That left the plumber. They had paid half the bill in advance, but surely he would make a small allowance for the extra work caused by his incompetence? They called and the wife said he wouldn't. They called again, and said that they would make a deduction for the cost of the repairs. She said that they could not do that. They went round to the neighbour to see what he thought could be done and he suggested that they make the deduction and send a cheque for the rest, accompanied by a registered letter making it clear why a deduction had been made. They discussed what it would be reasonable to deduct and did as he suggested. He helped them write the letter so that there would be no misunderstanding due to language. The letter was sent.
Three days later, my friend had her scary experience.
She was in the garden when the plumber arrived, bursting out of his van like a rocket, shouting and waving their letter. Her French is not bad, but not up to situations like that, though even if it had been perfect, she could not have slipped a word in edgeways. He wanted the rest of his money....she and her husband were cheating foreigners, taking advantage of poor working men....no wonder they could not pay their bills, just look at the luxury in which they lived....coming over, taking advantage of France.....couldn't even be bothered to learn the language.... Suffice it to say that the stream seemed endless, well laced with words she either knew or guessed to be extremely impolite, but the gist of it was that he wanted his money and he wasn't going until he got it. She was frightened but eventually managed to tell him that he wasn't getting a penny more than they had already paid and at that point the solids really hit the fan. He grabbed her by the shoulders and threw her against the wall, aiming a kick at her as she went down, then, perhaps realising that he had gone a little too far in the art of gentle persuasion, he left, still shouting as the van drove away.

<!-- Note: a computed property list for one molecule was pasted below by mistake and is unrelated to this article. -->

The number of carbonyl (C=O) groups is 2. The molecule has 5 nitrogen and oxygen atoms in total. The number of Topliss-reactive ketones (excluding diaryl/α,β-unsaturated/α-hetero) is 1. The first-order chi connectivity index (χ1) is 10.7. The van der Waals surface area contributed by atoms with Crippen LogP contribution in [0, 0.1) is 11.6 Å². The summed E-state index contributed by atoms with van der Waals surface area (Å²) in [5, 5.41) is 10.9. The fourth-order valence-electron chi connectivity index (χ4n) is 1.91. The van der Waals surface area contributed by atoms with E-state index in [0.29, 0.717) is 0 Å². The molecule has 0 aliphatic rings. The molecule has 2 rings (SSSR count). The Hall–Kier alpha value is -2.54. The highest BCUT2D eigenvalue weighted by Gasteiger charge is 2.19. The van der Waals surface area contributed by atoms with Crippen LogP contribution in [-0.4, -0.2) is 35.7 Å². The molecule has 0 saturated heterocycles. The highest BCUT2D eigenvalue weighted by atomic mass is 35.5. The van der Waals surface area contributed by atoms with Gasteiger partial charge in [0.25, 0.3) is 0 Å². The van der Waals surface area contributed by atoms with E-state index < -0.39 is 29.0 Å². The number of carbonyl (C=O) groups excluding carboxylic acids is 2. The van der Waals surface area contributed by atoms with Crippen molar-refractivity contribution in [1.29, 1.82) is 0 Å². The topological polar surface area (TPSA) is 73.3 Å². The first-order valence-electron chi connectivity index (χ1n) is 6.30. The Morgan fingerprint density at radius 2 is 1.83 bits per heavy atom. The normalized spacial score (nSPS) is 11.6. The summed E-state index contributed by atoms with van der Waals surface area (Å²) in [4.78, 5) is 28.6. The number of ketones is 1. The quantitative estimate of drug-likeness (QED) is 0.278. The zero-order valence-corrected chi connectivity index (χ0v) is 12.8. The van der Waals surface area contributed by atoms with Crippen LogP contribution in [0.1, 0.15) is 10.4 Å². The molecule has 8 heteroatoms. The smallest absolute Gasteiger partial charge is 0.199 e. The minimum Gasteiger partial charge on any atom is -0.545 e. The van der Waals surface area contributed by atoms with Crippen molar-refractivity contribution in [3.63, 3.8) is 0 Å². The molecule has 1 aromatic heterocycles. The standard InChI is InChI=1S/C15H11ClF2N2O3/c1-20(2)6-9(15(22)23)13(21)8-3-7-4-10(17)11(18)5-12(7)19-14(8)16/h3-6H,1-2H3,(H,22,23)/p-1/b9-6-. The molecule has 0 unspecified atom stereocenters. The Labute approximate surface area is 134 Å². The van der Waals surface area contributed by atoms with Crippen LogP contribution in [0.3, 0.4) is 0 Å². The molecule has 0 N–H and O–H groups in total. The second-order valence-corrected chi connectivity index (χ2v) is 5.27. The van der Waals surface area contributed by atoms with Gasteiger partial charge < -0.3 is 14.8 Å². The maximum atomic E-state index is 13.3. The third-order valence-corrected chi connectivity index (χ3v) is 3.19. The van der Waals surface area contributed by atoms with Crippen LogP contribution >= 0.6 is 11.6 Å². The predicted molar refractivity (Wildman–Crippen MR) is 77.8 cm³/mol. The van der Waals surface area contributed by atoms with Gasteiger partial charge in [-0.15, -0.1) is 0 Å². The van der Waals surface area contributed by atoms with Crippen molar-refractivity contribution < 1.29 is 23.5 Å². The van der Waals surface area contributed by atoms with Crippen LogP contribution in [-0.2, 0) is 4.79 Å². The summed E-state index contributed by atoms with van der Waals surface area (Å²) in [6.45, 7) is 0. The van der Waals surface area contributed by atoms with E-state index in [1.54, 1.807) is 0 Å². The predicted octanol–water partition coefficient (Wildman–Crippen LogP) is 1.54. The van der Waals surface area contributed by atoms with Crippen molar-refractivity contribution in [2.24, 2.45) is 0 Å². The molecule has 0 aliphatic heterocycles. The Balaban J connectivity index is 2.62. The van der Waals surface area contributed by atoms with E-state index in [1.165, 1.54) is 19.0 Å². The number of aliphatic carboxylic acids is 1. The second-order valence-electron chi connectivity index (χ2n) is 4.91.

Where, you might ask, was the husband during all this? Every woman knows the answer to this. Whenever you need a man, he is in the lavatory. Apart from which, it had all happened so fast that there would have been very little he could have done. Shocked, they made tea and wondered what to do. The neighbour was out. They telephoned the gendarmerie to make a complaint.
'Are you injured?'
'No, not really, just shocked.'
'Well, why don't you pay your bills if you don't want problems?'
That was the limit of official intervention.
When the neighbour came back, they went round to see him. He suggested seeing a lawyer, and made an appointment for them.
The lawyer listened to their tale and then told them to pay the rest of the bill.
'But we explained why we were making a deduction. We sent it by registered letter.'
'What difference does that make? He's just going to lose the enclosure and say that you sent the cheque and bill by registered post. It's more trouble than it's worth. Pay him.'
'What about the floor?'
'Did you get a bailiff to certify the state of the floor?'
'Well, how are you going to prove anything? Forget it...put it down to experience.'
They went back to the neighbour. They drank a glass of wine. They put it down to experience.